Beauty may be skin deep but if you believe Dubai’s Hollywood trained makeup artist Huda Kattan, the secret of it all is now inside a big, black vending machine waiting to be opened by the simple click of a button. From essentials for an on-the-go makeover to last-minute gift ideas and cosmetic bag-fillers, the beauty in a box concept packs it all. Just for an idea, eyelashes start from Dh69 while nails are priced at Dh85.
Where: Sunset Mall, Dubai
If you thought quality perfumes were a domain of high street retailers then think again. Sharjah company Sahar Al Sharq Perfumes or SSP as they call themselves on their vending machines sell perfumes for as low as Dh50. Buying a perfume here is easy but it’s choosing one from the scores on display that can make you break into a sweat.
Where: Lamcy Plaza, Dubai, Sahara Centre, Sharjah
Laptops, tablets, mobiles and even cameras. Any gadget that’s cool, handy and portable can be yours now through an automated vending machine installed last year by Sharaf DG at their Times Square store. The vending machine even has a robotic arm that moves the items around.
Until recently Crowne Plaza Dubai on Shaikh Zayed Road had a vending machine that let its customers rent out tablets for Dh40 for a day and iPads for Dh149. That service has, however, been discontinued. Where: Sharaf DG Times Square Mall
This one invariably makes it to almost every global list of unique vending machines for its novelty factor, even six years after it was first installed at the lobby of the Emirates Palace Hotel in Abu Dhabi. From 10-gram 24k gold bars to Burj Khalifa ‘branded’ gold coins, there’s a range of products you could buy, all worth their weight in gold and packed in a gift box. Be rest assured, you pay according to market rates updated real-time every 10 minutes over an internet connection.
Where: Emirates Palace, Abu Dhabi, Dubai Mall
Most vending machines give out candies and chocolate bars, but not food that help you watch your weight. The vending machines run by Abu Dhabi company Yalla Eat Healthy, however, only dispense health food – from a power pak pudding to a teriyaki steak bar. What’s more, bottles of naturally pressed fruit juices replace cans of colas while crisps in packs are baked, not fried.
Where: Abu Dhabi Country Club and scores of other locations across the UAE
The RVM or Reverse Vending Machine may not be as popular yet but with bodies likes Bee’ah installing more of these last year to collect and recycle domestic light bulbs and batteries across the UAE, it could soon by the by-word of the future. RVMs can be found at several locations across the UAE including petrol stations. The machines scan and identify bottles and aluminium cans, then compact them for recycling and reward the feeders with gift vouchers that can be redeemed at participating retailers.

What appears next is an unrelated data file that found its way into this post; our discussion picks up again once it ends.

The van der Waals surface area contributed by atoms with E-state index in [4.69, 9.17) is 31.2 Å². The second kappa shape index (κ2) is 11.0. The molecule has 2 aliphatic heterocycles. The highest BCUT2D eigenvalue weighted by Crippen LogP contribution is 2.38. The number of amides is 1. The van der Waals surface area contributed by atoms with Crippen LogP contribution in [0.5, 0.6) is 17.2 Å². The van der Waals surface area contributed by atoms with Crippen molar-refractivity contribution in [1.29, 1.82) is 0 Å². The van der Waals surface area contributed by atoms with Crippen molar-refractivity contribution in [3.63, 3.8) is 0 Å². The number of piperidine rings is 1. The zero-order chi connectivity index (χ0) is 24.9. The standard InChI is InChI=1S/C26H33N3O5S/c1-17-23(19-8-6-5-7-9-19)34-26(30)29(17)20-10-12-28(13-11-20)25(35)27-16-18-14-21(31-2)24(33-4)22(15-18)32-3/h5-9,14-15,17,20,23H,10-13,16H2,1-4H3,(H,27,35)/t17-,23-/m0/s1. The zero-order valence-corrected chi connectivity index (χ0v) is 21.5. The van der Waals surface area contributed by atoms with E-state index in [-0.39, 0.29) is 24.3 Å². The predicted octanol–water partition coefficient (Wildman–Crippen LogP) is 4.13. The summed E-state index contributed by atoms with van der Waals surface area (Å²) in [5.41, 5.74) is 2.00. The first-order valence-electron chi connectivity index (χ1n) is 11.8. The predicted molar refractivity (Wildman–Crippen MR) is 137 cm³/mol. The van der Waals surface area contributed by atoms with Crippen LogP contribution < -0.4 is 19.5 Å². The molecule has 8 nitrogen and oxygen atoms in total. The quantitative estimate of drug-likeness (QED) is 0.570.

Got a visitor in town and need a mobile SIM card in a rush? Don’t worry, there’s a vending machine for that as well. Telecom service providers etisalat last year launched at their Al Kifaf office what is the UAE’s first interactive touchscreen-based “Smart Service” SIM card vending machines that can verify an Emirates ID and provide activated pre-paid SIM cards in minutes.
Where: Al Kifaf, near Dubai World Trade Centre Roundabout
Ten cool vending machine facts:
1. The first modern coin-operated vending machines were introduced in London, England in the early 1880s, dispensing postcards. The machine was invented by Percival Everitt in 1883 and soon became a widespread feature at railway stations and post offices, dispensing envelopes, postcards and notepaper.
2. Coin-operated machines that dispensed tobacco were being operated as early as 1615 in the taverns of England. The machines were portable and made of brass.
3. An English bookseller, Richard Carlile, devised a newspaper dispensing machine for the dissemination of banned works in 1822.
4. Simeon Denham was awarded British Patent no. 706 for his stamp dispensing machine in 1867, the first fully automatic vending machine.
5. The first vending machine in the US was built in 1888 by the Thomas Adams Gum Company, selling gum on New York City train platforms. The idea of adding games to these machines as a further incentive to buy came in 1897.
6. From the 1950s until well into the 1970s, vending machines were used at American airports to sell life insurance policies covering death, in the event that the buyer’s flight crashed.
7. In November 2013 online auto retailer Carvana opened the first car vending machine in the US located in Atlanta.
8. In late 2012, 22 public high schools in Philadelphia installed vending machines providing free condoms.
9. The €2 coin is similar in size to the 10 baht coin (worth only €0.25). As a result, many vending machines in the Eurozone will not accept €2 coins.
10. Japan has the highest number of vending machines per capita, with about one machine for every 23 people.